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Proceeding Paper

Nanografting of Polymer Brushes on Gold Substrate by RAFT-RIGP †

Bin Jeremiah D. Barba
Patricia Nyn L. Heruela
Patrick Jay E. Cabalar
John Andrew A. Luna
Allan Christopher C. Yago
2 and
Jordan F. Madrid
Chemistry Research Section, Philippine Nuclear Research Institute, Department of Science and Technology, Quezon City 1101, Philippines
Institute of Chemistry, College of Science, University of the Philippines Diliman, Quezon City 1101, Philippines
Author to whom correspondence should be addressed.
Presented at the 2nd International Online Conference on Polymer Science—Polymers and Nanotechnology for Industry 4.0, 1–15 November 2021; Available online:
Mater. Proc. 2021, 7(1), 5;
Published: 5 November 2021


Optical sensors based on surface plasmon resonance (SPR) have made great strides in the detection of various chemical and biological analytes. A surface plasmon is a bound, non-radiative evanescent wave generated as resonant electrons on a metal–dielectric surface to absorb energy from an incident light. As analytes bind to a functionalized metal substrate, the refractometric response generated can be used for quantitation with great selectivity, sensitivity, and capacity for label-free real-time analysis. Polymer nanobrushes are ideal recognition elements because of their greater surface area and their wide range of functional versatility. Here, we introduce a simple “grafting-from” method to covalently attach nanometer-thick polymer chains on a gold surface. Nanografting on gold-coated BK-7 glass was performed in two steps: (1) self-assembly of organosulfur compounds; and (2) RAFT-mediated radiation-induced graft polymerization (RAFT-RIGP) of polyglycidyl methacrylate (PGMA). Surface modification was monitored and verified using FTIR and SPR. Layer-by-layer thickness calculated based on Winspall 3.02 simulation fitted with experimental SPR curves showed successful self-assembly of 1-dodecanethiol (DDT) monolayer with thickness measuring 1.4 nm. These alkane chains of DDT served as the graft initiation sites for RAFT-RIGP. Nanografting was controlled by adjusting the absorbed dose in the presence of chain transfer agent, 4-cyano-4-(phenylcarbonothioylthio)pentanoic acid. The molecular weight of grafted polymers measuring 2.8 and 4.3 kDa corresponded to a thickness increase of 3.6 and 7.9 nm, respectively. These stable nanografted gold substrates may be further functionalized for sensing applications.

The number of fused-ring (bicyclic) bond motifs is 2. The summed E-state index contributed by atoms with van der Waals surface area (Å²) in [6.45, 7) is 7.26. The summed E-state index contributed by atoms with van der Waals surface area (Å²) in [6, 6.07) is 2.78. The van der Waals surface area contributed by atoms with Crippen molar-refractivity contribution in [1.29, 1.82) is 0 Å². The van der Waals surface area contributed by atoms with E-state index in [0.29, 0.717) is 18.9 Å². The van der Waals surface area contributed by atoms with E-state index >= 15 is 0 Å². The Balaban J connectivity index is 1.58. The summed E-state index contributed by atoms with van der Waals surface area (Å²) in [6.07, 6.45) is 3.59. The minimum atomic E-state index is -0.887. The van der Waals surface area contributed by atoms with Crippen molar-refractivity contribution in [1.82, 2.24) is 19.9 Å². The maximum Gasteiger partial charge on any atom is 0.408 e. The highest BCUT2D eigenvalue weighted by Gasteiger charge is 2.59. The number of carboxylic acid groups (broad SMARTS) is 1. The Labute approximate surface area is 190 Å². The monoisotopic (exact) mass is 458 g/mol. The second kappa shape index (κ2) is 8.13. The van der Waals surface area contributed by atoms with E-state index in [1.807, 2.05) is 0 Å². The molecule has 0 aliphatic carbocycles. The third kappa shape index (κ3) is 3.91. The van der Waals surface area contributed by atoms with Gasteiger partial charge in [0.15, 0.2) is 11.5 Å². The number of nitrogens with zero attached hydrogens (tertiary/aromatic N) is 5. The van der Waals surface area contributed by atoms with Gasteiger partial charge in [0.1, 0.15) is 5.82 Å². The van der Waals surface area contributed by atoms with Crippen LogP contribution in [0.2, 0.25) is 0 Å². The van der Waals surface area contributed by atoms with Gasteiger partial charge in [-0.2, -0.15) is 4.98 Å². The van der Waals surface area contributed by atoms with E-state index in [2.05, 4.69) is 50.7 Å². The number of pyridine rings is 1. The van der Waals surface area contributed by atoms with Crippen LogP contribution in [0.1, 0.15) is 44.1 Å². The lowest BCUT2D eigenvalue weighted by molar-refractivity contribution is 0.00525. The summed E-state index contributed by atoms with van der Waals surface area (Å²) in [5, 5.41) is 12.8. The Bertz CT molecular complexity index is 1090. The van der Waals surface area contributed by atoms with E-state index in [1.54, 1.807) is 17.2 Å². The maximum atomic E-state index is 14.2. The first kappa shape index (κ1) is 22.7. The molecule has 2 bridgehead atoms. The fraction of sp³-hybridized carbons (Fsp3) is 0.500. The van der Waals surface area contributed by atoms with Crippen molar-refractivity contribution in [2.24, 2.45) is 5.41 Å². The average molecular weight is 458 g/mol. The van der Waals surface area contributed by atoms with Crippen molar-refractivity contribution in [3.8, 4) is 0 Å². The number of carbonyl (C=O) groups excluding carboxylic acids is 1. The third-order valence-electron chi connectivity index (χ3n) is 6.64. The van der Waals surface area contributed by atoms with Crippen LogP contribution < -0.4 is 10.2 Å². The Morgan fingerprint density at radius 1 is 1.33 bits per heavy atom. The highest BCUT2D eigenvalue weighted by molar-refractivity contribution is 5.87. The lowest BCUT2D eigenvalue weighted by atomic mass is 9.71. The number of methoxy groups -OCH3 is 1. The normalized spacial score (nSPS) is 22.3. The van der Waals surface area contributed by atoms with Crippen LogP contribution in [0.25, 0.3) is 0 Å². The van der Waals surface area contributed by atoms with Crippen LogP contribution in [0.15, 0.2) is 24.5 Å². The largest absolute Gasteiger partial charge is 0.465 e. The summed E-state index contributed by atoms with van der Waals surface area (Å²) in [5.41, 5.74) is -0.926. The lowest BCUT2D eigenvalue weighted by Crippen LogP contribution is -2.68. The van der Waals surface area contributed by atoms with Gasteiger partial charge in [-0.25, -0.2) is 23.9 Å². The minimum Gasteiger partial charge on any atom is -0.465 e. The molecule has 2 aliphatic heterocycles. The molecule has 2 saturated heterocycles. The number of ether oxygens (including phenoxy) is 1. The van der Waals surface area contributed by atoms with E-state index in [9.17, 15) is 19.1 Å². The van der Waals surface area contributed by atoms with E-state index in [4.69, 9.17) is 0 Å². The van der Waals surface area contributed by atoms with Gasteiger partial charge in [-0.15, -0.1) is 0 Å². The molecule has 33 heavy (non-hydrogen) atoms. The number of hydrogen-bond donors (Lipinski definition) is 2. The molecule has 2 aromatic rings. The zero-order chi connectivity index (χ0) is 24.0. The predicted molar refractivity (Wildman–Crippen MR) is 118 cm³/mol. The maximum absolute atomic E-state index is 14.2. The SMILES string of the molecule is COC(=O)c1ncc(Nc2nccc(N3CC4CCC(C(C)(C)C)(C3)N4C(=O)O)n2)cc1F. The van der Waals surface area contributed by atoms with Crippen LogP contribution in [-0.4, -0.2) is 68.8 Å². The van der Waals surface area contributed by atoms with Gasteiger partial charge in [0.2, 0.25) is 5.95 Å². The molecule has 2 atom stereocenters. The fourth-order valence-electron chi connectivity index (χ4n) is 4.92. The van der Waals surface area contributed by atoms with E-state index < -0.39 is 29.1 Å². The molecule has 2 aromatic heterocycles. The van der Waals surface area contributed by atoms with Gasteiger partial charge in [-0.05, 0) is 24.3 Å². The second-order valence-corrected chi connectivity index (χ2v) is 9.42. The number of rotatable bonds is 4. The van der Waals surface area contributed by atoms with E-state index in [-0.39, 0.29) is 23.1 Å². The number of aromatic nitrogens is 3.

1. Introduction

Surface plasmon resonance (SPR) sensor technology for the detection of chemical and biological substances has been receiving growing interest from the scientific community. It has been increasingly employed, not only in gas sensing, but also in many other important applications in food safety, biology, and medical diagnostics [1]. The overall performance of an SPR sensor is affected by the characteristics of the surface functionalization. The most commonly used approach is through covalent attachment of the receptor molecules/functional groups on the metallic film, supporting the propagation of charge density waves [2]. Covalent immobilization strategies include chemical reactions such as amine, aldehyde or thiol coupling on previously formed functional self-assembled monolayers on gold surfaces. The use of polymers to modify the gold layer is also an alternative. This can be carried out through surface-initiated polymerization or a grafting-from approach based on the immobilization or production of initiator on the surface of the sensor substrate, which can be accomplished chemically or through the use of ionizing radiation. Radiation processing is a unique tool for the synthesis of nanosized polymers of various types and offers a promising alternative to conventional synthetic methods because (a) it is environmentally friendly due to the fact that it consumes less energy, (b) creates less waste, and (c) uses a lesser amount of chemicals.